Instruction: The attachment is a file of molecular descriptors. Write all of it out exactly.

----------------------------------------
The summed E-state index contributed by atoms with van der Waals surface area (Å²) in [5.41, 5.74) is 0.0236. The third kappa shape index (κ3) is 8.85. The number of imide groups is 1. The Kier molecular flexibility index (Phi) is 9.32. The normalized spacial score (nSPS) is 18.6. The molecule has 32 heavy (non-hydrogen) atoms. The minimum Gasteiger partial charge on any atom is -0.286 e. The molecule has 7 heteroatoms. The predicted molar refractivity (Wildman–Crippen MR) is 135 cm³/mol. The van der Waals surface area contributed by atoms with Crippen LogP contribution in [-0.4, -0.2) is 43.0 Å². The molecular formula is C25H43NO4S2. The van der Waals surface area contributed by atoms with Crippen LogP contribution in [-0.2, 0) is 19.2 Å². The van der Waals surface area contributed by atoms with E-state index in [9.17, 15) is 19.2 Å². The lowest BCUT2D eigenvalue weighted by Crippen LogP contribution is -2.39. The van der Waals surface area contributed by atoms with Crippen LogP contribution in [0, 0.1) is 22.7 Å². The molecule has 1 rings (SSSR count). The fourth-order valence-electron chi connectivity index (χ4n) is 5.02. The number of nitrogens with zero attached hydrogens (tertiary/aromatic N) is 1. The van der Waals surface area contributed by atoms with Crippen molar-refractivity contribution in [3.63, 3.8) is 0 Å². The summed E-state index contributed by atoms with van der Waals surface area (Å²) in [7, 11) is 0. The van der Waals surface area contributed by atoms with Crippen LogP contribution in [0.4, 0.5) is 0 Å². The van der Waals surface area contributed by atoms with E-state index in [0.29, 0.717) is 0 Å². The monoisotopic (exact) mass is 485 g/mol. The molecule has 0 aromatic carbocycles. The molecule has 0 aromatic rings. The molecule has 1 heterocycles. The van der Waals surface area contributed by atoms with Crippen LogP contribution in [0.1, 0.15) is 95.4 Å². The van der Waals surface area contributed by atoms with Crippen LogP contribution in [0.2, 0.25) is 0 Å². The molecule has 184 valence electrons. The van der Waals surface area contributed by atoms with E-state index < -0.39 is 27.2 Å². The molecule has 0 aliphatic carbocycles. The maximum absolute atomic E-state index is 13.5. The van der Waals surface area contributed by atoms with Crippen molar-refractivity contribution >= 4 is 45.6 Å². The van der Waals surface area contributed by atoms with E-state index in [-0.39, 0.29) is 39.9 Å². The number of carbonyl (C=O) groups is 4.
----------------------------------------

The summed E-state index contributed by atoms with van der Waals surface area (Å²) in [5.41, 5.74) is 0.0236. The third kappa shape index (κ3) is 8.85. The number of imide groups is 1. The Kier molecular flexibility index (Phi) is 9.32. The normalized spacial score (nSPS) is 18.6. The molecule has 32 heavy (non-hydrogen) atoms. The minimum Gasteiger partial charge on any atom is -0.286 e. The molecule has 7 heteroatoms. The predicted molar refractivity (Wildman–Crippen MR) is 135 cm³/mol. The van der Waals surface area contributed by atoms with Crippen LogP contribution in [-0.4, -0.2) is 43.0 Å². The molecular formula is C25H43NO4S2. The van der Waals surface area contributed by atoms with Crippen LogP contribution in [-0.2, 0) is 19.2 Å². The van der Waals surface area contributed by atoms with E-state index in [9.17, 15) is 19.2 Å². The lowest BCUT2D eigenvalue weighted by Crippen LogP contribution is -2.39. The van der Waals surface area contributed by atoms with Crippen LogP contribution in [0, 0.1) is 22.7 Å². The molecule has 1 rings (SSSR count). The fourth-order valence-electron chi connectivity index (χ4n) is 5.02. The number of nitrogens with zero attached hydrogens (tertiary/aromatic N) is 1. The van der Waals surface area contributed by atoms with Crippen molar-refractivity contribution in [3.63, 3.8) is 0 Å². The summed E-state index contributed by atoms with van der Waals surface area (Å²) in [7, 11) is 0. The van der Waals surface area contributed by atoms with Crippen LogP contribution in [0.4, 0.5) is 0 Å². The van der Waals surface area contributed by atoms with E-state index in [0.29, 0.717) is 0 Å². The monoisotopic (exact) mass is 485 g/mol. The molecule has 0 aromatic carbocycles. The molecule has 0 aromatic rings. The molecule has 1 heterocycles. The van der Waals surface area contributed by atoms with Crippen LogP contribution in [0.1, 0.15) is 95.4 Å². The van der Waals surface area contributed by atoms with Crippen LogP contribution in [0.2, 0.25) is 0 Å². The molecule has 184 valence electrons. The van der Waals surface area contributed by atoms with E-state index < -0.39 is 27.2 Å². The molecule has 0 aliphatic carbocycles. The maximum absolute atomic E-state index is 13.5. The van der Waals surface area contributed by atoms with Crippen molar-refractivity contribution >= 4 is 45.6 Å². The van der Waals surface area contributed by atoms with E-state index in [-0.39, 0.29) is 39.9 Å². The number of carbonyl (C=O) groups is 4.